Preparing Gen Z for work requires new tech and new attitudes
Students at Northern Virginia Community College aren’t much different than they were when he started teaching 30 years ago, says history professor Charles Errico.
But then again, they are.
“They all tend to be facing enormous obstacles. That has not changed,” Errico says. “What is different is that many of our students are visual learners. Many of them use technology. … They get most of their information from the internet, and so you have to speak their language. You have to use technology to reach them a little more effectively.”
The oldest members of Generation Z will turn 22 this year, putting them firmly in the traditional college-age bracket. Those first Gen Zers were born the same year as Netflix. They were just 10 years old when Steve Jobs introduced the world to the iPhone. They have grown up in a very digital world.
“They’re online all the time,” says Errico, who is chairman of the Virginia Community College System’s Chancellor’s Faculty Advisory Committee. “They’re on their phones all the time … so they’re very comfortable in using the technology.”
Educators in turn have been becoming more adept at using technology to teach these digital natives.
At the University of Virginia’s Curry School of Education and Human Development, “a virtual classroom interface” allows teacher candidates to practice in simulated classroom situations long before they’re in charge of a real-life classroom. “And they get to do this from the comfort of their own home,” says Julie Cohen, assistant professor of curriculum, instruction and special education at the Curry School. “They do everything over Zoom,” a video communications platform.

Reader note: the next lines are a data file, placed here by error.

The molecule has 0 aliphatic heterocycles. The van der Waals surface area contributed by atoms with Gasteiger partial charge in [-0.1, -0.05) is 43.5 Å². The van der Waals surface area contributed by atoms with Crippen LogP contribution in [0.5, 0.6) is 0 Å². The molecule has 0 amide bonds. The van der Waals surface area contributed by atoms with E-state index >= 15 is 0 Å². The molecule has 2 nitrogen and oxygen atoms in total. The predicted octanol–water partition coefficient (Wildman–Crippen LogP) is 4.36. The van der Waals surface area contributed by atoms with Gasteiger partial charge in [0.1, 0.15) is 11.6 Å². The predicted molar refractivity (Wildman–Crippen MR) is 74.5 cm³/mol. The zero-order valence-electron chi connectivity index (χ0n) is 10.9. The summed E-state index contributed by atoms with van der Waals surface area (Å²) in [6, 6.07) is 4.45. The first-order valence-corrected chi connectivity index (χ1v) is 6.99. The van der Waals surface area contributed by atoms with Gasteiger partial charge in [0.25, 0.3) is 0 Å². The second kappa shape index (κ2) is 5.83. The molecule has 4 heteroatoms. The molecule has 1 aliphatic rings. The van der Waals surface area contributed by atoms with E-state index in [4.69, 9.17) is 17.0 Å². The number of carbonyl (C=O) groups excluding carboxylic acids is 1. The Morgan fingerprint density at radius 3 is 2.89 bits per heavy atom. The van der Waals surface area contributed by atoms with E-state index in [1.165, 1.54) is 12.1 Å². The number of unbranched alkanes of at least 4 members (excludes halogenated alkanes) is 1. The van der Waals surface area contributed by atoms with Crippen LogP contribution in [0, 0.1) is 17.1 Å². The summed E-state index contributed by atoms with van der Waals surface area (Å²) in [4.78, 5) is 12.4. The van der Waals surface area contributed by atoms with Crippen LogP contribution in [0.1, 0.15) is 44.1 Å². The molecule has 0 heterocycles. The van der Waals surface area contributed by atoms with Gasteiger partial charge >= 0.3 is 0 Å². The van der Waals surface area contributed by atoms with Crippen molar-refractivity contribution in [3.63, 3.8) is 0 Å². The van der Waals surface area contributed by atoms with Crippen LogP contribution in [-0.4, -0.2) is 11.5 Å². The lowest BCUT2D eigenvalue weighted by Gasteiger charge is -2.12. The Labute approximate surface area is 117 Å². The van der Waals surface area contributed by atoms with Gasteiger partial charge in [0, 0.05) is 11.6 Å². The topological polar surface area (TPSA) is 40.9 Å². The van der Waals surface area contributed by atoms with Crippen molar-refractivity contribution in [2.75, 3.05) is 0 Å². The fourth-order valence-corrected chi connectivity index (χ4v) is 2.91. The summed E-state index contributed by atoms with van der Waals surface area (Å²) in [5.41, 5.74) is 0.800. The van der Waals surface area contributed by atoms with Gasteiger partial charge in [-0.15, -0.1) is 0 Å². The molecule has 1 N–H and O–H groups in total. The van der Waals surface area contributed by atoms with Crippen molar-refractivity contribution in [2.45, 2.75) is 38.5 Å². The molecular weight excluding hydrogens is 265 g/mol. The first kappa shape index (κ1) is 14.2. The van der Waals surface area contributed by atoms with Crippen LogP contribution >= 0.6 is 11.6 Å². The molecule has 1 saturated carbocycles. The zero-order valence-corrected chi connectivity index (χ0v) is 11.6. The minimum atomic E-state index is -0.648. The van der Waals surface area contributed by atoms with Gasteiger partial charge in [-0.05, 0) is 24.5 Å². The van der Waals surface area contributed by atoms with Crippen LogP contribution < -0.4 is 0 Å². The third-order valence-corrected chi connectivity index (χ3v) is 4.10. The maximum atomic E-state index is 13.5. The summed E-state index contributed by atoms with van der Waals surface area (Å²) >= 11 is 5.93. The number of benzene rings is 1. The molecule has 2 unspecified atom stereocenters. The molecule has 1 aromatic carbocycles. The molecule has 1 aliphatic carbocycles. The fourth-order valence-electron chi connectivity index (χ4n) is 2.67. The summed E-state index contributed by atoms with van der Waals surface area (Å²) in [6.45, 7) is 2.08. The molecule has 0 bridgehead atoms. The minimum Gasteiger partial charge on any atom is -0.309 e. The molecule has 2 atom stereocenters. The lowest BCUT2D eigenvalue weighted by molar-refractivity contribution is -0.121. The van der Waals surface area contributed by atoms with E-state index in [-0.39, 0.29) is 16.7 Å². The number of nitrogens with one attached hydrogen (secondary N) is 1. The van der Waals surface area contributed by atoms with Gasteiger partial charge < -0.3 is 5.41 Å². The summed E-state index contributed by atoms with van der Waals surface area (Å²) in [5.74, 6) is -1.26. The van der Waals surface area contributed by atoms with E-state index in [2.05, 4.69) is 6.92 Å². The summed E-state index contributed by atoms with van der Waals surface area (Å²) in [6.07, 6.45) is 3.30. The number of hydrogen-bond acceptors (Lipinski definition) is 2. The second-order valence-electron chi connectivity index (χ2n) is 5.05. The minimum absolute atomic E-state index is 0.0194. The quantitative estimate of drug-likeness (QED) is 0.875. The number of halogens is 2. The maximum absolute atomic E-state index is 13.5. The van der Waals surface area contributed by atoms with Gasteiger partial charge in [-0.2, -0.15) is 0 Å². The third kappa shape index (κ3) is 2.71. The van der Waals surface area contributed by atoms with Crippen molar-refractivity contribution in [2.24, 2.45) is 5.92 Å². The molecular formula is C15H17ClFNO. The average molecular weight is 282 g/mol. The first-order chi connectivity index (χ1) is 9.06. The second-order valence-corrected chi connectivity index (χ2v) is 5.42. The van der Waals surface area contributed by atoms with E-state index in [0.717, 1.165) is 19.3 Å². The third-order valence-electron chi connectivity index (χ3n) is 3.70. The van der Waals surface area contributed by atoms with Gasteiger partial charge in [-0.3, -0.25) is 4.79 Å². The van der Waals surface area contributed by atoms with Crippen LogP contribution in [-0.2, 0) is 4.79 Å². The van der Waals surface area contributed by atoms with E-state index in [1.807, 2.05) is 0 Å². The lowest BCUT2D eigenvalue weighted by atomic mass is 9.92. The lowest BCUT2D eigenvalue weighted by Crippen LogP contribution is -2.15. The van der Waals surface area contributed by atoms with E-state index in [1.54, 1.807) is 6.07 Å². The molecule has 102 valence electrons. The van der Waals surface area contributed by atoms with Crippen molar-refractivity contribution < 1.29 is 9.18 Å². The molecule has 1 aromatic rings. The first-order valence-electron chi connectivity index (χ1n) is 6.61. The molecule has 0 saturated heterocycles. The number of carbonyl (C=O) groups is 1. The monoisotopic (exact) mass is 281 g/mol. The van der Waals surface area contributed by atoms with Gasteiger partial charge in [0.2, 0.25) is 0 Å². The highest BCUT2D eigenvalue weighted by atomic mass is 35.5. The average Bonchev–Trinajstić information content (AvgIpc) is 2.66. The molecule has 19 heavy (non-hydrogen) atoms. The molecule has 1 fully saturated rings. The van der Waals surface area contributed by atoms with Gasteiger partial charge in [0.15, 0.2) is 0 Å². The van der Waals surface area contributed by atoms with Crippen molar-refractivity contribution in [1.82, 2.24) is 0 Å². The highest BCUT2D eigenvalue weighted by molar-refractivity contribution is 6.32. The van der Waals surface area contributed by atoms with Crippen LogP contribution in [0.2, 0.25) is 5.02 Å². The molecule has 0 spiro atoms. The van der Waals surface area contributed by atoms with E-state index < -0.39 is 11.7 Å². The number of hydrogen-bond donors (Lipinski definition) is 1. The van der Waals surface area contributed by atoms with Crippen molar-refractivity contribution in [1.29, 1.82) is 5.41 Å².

Students react to what they see onscreen. Coaches interrupt to evaluate and give advice. The students try again.
“We found it to be really effective at getting them [to perform] better more quickly,” Cohen says. “But it’s also engaging for them in a totally different kind of way. The technology, I think, meets their needs to be able to do things from their living room. There is this kind of desire to be able to work from wherever, to be able to complete assignments and do things from a distance.”
U.Va.’s Curry School has used the simulator for three years, Cohen says, but this is the first year every candidate will take part. When Cohen demonstrated the simulator for introductory classes this year, students “just came alive,” she says. “As soon as the digital classroom came on the screen, they took out their phones. They started taking pictures.”
The simulator also lets students lead virtual parent-teacher conferences. Traditionally, they wouldn’t lead a conference until they’ve become teachers.